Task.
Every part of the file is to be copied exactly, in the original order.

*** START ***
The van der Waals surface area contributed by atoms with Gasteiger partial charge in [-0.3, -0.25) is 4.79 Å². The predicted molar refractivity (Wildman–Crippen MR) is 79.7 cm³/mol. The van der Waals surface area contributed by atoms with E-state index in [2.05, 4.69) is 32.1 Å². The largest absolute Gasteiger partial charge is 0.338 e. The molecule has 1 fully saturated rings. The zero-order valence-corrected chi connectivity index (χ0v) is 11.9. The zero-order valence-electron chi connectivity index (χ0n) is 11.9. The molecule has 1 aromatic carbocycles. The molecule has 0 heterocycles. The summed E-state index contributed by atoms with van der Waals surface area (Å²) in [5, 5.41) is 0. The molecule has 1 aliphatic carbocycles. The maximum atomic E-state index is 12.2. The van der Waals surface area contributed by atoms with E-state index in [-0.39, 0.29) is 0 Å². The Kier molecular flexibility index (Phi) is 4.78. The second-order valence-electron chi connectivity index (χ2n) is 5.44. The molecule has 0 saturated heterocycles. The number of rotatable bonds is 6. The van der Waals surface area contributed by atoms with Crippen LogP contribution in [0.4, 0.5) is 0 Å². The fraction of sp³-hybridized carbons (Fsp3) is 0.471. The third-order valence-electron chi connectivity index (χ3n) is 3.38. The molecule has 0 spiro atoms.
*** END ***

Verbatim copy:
The van der Waals surface area contributed by atoms with Gasteiger partial charge in [-0.3, -0.25) is 4.79 Å². The predicted molar refractivity (Wildman–Crippen MR) is 79.7 cm³/mol. The van der Waals surface area contributed by atoms with E-state index in [2.05, 4.69) is 32.1 Å². The largest absolute Gasteiger partial charge is 0.338 e. The molecule has 1 fully saturated rings. The zero-order valence-corrected chi connectivity index (χ0v) is 11.9. The zero-order valence-electron chi connectivity index (χ0n) is 11.9. The molecule has 1 aromatic carbocycles. The molecule has 0 heterocycles. The summed E-state index contributed by atoms with van der Waals surface area (Å²) in [5, 5.41) is 0. The molecule has 1 aliphatic carbocycles. The maximum atomic E-state index is 12.2. The van der Waals surface area contributed by atoms with E-state index in [-0.39, 0.29) is 0 Å². The Kier molecular flexibility index (Phi) is 4.78. The second-order valence-electron chi connectivity index (χ2n) is 5.44. The molecule has 0 saturated heterocycles. The number of rotatable bonds is 6. The van der Waals surface area contributed by atoms with Crippen LogP contribution in [0.4, 0.5) is 0 Å². The fraction of sp³-hybridized carbons (Fsp3) is 0.471. The third-order valence-electron chi connectivity index (χ3n) is 3.38. The molecule has 0 spiro atoms.